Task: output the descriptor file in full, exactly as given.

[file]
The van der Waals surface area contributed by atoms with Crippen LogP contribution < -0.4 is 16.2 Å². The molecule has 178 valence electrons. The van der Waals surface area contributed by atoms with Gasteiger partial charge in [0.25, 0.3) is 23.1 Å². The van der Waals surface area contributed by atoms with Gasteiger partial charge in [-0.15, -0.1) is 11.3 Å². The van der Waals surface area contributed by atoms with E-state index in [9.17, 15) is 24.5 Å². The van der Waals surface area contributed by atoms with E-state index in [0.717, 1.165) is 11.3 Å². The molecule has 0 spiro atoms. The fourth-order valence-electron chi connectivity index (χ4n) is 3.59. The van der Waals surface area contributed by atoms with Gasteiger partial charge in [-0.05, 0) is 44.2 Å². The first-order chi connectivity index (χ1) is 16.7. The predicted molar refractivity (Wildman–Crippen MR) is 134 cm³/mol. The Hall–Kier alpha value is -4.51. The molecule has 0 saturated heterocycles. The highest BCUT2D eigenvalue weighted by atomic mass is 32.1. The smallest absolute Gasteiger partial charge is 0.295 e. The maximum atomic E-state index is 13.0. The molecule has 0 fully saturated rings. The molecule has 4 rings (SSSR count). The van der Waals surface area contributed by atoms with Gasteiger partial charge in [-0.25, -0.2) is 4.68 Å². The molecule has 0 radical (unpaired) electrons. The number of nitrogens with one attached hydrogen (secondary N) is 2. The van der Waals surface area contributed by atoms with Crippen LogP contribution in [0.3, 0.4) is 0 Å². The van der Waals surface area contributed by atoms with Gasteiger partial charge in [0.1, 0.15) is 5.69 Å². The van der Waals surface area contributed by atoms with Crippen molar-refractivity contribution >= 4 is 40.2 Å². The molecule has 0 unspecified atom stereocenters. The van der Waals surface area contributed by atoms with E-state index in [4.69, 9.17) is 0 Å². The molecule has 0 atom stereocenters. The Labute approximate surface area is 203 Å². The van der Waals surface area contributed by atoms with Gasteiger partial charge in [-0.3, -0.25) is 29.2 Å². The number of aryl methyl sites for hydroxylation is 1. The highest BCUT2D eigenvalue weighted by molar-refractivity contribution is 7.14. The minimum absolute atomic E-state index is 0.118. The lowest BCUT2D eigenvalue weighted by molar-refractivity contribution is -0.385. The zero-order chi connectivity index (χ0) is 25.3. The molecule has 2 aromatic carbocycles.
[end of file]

The van der Waals surface area contributed by atoms with Crippen LogP contribution < -0.4 is 16.2 Å². The molecule has 178 valence electrons. The van der Waals surface area contributed by atoms with Gasteiger partial charge in [0.25, 0.3) is 23.1 Å². The van der Waals surface area contributed by atoms with Gasteiger partial charge in [-0.15, -0.1) is 11.3 Å². The van der Waals surface area contributed by atoms with E-state index in [9.17, 15) is 24.5 Å². The van der Waals surface area contributed by atoms with E-state index in [0.717, 1.165) is 11.3 Å². The molecule has 0 spiro atoms. The fourth-order valence-electron chi connectivity index (χ4n) is 3.59. The van der Waals surface area contributed by atoms with Gasteiger partial charge in [-0.05, 0) is 44.2 Å². The first-order chi connectivity index (χ1) is 16.7. The predicted molar refractivity (Wildman–Crippen MR) is 134 cm³/mol. The Hall–Kier alpha value is -4.51. The molecule has 0 saturated heterocycles. The highest BCUT2D eigenvalue weighted by atomic mass is 32.1. The smallest absolute Gasteiger partial charge is 0.295 e. The maximum atomic E-state index is 13.0. The molecule has 0 fully saturated rings. The molecule has 4 rings (SSSR count). The van der Waals surface area contributed by atoms with Gasteiger partial charge in [-0.25, -0.2) is 4.68 Å². The molecule has 0 radical (unpaired) electrons. The number of nitrogens with one attached hydrogen (secondary N) is 2. The van der Waals surface area contributed by atoms with Crippen LogP contribution in [0.3, 0.4) is 0 Å². The van der Waals surface area contributed by atoms with Gasteiger partial charge in [0.1, 0.15) is 5.69 Å². The van der Waals surface area contributed by atoms with Crippen molar-refractivity contribution >= 4 is 40.2 Å². The molecule has 0 unspecified atom stereocenters. The van der Waals surface area contributed by atoms with E-state index in [4.69, 9.17) is 0 Å². The molecule has 0 atom stereocenters. The Labute approximate surface area is 203 Å². The van der Waals surface area contributed by atoms with Gasteiger partial charge in [-0.3, -0.25) is 29.2 Å². The number of aryl methyl sites for hydroxylation is 1. The highest BCUT2D eigenvalue weighted by molar-refractivity contribution is 7.14. The minimum absolute atomic E-state index is 0.118. The lowest BCUT2D eigenvalue weighted by molar-refractivity contribution is -0.385. The zero-order chi connectivity index (χ0) is 25.3. The molecule has 2 aromatic carbocycles.